Hundreds of years ago, they lived and died on the vast, open plains of the Midwest. But today the remains of more than 3,000 Native Americans are stored in boxes, packed away like forgotten objects, inside a concrete warehouse on Rock Quarry Road.
The assortment of bones and funerary objects were unearthed more than a decade ago during road-building operations conducted by the Missouri Department of Transportation. The fact that the remains have yet to be returned to their tribal descendants for a proper burial is an affront to many Native Americans, says Don Hart, a Cherokee who owns Best of the West, a downtown shop that sells Native American artifacts.
Since 2001, Missouri has received more than $500 million from the settlement of litigation against tobacco companies over smoking-related health care costs. Meanwhile, the General Assembly has given state health officials only $500,000 to help deter Missourians from smoking.
Deborah Markenson of the Missouri Department of Health and Senior Services said her department had planned to start several prevention programs last year. However, tobacco revenue earmarked for the programs was redirected to make up for the state’s budget shortfall.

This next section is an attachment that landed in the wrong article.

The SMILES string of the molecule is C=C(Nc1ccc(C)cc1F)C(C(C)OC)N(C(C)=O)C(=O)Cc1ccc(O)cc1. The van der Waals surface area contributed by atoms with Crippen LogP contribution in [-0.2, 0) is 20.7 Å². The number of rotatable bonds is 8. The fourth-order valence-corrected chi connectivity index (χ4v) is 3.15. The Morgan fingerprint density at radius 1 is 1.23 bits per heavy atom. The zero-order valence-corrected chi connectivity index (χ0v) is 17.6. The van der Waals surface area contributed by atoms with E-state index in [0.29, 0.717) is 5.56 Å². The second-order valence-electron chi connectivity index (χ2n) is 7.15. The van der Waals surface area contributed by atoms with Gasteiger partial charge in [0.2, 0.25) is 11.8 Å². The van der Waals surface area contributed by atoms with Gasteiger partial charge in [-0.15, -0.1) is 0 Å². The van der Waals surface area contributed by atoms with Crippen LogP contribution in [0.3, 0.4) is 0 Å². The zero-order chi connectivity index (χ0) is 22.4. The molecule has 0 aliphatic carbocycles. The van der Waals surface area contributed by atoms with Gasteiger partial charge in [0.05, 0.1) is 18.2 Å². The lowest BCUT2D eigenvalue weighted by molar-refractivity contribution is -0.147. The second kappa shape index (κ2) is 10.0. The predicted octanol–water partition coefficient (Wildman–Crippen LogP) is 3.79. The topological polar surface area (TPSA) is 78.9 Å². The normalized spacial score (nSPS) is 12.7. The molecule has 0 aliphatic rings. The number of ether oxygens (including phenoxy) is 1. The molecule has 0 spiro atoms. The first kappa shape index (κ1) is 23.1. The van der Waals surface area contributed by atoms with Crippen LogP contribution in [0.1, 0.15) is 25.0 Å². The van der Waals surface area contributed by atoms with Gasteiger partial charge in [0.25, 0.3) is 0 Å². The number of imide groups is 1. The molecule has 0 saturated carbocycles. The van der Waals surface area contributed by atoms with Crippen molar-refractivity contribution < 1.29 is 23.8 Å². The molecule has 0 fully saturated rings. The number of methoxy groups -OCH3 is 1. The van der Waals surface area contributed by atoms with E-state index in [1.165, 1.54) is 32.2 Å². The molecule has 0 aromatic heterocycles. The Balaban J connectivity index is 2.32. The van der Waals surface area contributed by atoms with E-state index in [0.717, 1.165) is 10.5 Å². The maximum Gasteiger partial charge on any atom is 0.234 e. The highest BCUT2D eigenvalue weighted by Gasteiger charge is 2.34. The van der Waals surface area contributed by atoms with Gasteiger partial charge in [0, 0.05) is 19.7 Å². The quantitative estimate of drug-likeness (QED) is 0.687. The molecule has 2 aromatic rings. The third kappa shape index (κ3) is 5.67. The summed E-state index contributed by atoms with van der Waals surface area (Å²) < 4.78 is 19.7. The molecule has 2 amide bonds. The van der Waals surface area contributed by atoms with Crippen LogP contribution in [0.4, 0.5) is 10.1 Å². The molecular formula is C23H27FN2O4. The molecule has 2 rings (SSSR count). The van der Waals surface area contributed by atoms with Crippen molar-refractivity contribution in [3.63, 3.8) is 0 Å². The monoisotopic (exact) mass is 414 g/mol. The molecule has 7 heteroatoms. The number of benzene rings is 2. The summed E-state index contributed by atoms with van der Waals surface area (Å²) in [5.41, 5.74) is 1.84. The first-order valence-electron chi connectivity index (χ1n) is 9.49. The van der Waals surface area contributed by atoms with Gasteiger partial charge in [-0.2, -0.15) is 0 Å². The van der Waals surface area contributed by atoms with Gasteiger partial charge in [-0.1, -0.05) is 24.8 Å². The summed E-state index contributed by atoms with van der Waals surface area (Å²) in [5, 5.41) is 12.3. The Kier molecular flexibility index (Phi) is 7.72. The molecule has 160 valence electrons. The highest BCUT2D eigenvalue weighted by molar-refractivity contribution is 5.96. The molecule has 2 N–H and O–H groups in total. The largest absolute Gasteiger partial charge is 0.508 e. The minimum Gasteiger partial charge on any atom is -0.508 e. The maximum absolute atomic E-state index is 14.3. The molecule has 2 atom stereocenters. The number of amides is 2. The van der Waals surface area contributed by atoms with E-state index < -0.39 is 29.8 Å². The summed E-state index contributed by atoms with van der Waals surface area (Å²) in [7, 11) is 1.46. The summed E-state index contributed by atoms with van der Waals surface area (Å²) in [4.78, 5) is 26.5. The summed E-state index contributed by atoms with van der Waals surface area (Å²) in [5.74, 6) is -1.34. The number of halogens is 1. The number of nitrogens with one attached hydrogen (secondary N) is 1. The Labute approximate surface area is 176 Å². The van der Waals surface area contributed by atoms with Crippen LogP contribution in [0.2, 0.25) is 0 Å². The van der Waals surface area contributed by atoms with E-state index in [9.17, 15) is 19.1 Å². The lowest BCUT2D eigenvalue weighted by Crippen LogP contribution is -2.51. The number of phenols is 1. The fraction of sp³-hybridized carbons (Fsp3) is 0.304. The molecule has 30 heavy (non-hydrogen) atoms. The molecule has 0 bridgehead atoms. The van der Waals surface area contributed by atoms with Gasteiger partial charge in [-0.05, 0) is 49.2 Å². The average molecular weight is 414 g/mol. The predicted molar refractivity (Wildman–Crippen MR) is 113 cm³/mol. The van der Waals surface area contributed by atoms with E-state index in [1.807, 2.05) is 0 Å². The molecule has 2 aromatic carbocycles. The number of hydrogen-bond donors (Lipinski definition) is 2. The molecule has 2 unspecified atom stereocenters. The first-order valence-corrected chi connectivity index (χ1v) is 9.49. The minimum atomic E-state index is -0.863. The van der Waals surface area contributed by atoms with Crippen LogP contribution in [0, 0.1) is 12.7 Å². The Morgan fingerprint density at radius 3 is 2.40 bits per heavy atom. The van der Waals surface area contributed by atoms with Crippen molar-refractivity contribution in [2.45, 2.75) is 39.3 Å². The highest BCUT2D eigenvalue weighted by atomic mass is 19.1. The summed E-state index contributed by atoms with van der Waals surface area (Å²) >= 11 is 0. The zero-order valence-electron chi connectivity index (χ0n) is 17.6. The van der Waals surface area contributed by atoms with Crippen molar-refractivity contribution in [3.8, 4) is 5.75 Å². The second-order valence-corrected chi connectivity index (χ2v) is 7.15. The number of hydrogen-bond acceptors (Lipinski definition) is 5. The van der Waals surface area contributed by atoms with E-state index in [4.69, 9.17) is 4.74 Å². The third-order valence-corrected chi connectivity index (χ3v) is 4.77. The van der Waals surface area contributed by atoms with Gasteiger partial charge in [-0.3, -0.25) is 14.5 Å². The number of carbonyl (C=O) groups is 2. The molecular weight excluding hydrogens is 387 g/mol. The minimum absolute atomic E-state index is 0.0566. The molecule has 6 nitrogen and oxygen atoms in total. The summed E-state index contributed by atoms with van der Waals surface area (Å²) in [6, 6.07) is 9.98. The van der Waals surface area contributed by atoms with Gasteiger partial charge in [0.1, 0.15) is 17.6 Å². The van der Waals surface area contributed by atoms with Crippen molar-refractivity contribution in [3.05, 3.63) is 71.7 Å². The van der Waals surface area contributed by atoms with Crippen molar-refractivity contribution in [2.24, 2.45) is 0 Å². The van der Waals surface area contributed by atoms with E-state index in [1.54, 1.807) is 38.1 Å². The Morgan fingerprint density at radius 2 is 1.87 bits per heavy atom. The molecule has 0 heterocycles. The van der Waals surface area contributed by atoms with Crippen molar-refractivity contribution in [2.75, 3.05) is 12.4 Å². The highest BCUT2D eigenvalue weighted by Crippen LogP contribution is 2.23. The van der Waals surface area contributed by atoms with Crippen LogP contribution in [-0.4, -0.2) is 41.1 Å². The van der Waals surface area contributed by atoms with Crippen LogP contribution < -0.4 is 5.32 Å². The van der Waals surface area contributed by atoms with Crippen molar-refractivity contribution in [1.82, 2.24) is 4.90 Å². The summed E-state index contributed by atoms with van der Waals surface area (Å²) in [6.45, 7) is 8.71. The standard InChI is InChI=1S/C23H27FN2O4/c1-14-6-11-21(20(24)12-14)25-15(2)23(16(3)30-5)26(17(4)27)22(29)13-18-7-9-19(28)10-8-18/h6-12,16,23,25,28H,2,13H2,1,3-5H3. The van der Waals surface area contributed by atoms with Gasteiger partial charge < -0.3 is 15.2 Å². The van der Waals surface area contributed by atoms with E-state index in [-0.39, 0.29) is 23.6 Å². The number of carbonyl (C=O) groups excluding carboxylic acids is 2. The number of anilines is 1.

The wait is almost over.
After 42 days of practice, two scrimmages and two exhibitions, the Missouri men’s basketball team hasn’t played a game that matters. That changes Saturday when the No. 5 Tigers face Oakland University at 5 p.m. in Rochester, Mich.
The Iowa State Cyclones are hoping someone will look past them.
When Iowa State (2-9, 0-7 Big 12 Conference) plays Missouri at noon Saturday at Memorial Stadium, it will try to snap a nine-game losing streak. The Cyclones won their first two games against Northern Iowa and Ohio, and it is an understatement to say they have struggled since.
Missouri coach Cindy Stein likes to win, especially championships.
That is what Missouri will try to do starting today at the Oneida Bingo and Casino Holiday Tournament in Green Bay, Wis.
Khamari Ballard’s basketball career has been a series of adjustments.
He was enrolled in four colleges before signing with Columbia College as a junior.